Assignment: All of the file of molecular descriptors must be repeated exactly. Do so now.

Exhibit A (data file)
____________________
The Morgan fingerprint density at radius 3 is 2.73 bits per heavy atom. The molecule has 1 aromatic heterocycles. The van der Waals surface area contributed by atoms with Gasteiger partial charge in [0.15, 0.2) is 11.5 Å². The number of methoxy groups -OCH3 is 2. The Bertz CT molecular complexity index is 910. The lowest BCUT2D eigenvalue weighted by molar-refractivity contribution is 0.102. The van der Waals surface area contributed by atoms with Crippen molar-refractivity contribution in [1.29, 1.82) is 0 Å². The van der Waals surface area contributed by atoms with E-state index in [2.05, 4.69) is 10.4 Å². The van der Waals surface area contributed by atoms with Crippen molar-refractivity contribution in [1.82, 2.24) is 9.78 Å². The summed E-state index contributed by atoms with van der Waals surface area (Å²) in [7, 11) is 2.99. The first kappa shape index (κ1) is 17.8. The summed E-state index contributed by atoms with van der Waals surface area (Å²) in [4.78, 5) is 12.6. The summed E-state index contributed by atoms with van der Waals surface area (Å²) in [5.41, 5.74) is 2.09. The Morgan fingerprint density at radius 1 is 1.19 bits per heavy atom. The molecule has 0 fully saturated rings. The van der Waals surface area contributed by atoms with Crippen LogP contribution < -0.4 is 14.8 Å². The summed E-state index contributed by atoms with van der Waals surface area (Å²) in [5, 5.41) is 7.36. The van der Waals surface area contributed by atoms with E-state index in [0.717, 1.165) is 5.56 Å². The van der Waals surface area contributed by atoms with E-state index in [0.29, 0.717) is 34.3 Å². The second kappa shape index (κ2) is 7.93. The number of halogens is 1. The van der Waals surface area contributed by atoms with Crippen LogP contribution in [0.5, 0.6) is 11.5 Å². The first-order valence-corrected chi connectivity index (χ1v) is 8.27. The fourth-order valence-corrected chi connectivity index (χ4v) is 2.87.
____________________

The Morgan fingerprint density at radius 3 is 2.73 bits per heavy atom. The molecule has 1 aromatic heterocycles. The van der Waals surface area contributed by atoms with Gasteiger partial charge in [0.15, 0.2) is 11.5 Å². The number of methoxy groups -OCH3 is 2. The Bertz CT molecular complexity index is 910. The lowest BCUT2D eigenvalue weighted by molar-refractivity contribution is 0.102. The van der Waals surface area contributed by atoms with Crippen molar-refractivity contribution in [1.29, 1.82) is 0 Å². The van der Waals surface area contributed by atoms with E-state index in [2.05, 4.69) is 10.4 Å². The van der Waals surface area contributed by atoms with Crippen molar-refractivity contribution in [1.82, 2.24) is 9.78 Å². The summed E-state index contributed by atoms with van der Waals surface area (Å²) in [7, 11) is 2.99. The first kappa shape index (κ1) is 17.8. The summed E-state index contributed by atoms with van der Waals surface area (Å²) in [4.78, 5) is 12.6. The summed E-state index contributed by atoms with van der Waals surface area (Å²) in [5.41, 5.74) is 2.09. The Morgan fingerprint density at radius 1 is 1.19 bits per heavy atom. The molecule has 0 fully saturated rings. The van der Waals surface area contributed by atoms with Crippen LogP contribution < -0.4 is 14.8 Å². The summed E-state index contributed by atoms with van der Waals surface area (Å²) in [5, 5.41) is 7.36. The van der Waals surface area contributed by atoms with E-state index in [0.717, 1.165) is 5.56 Å². The van der Waals surface area contributed by atoms with E-state index in [0.29, 0.717) is 34.3 Å². The second kappa shape index (κ2) is 7.93. The number of halogens is 1. The van der Waals surface area contributed by atoms with Crippen LogP contribution in [0.5, 0.6) is 11.5 Å². The first-order valence-corrected chi connectivity index (χ1v) is 8.27. The fourth-order valence-corrected chi connectivity index (χ4v) is 2.87.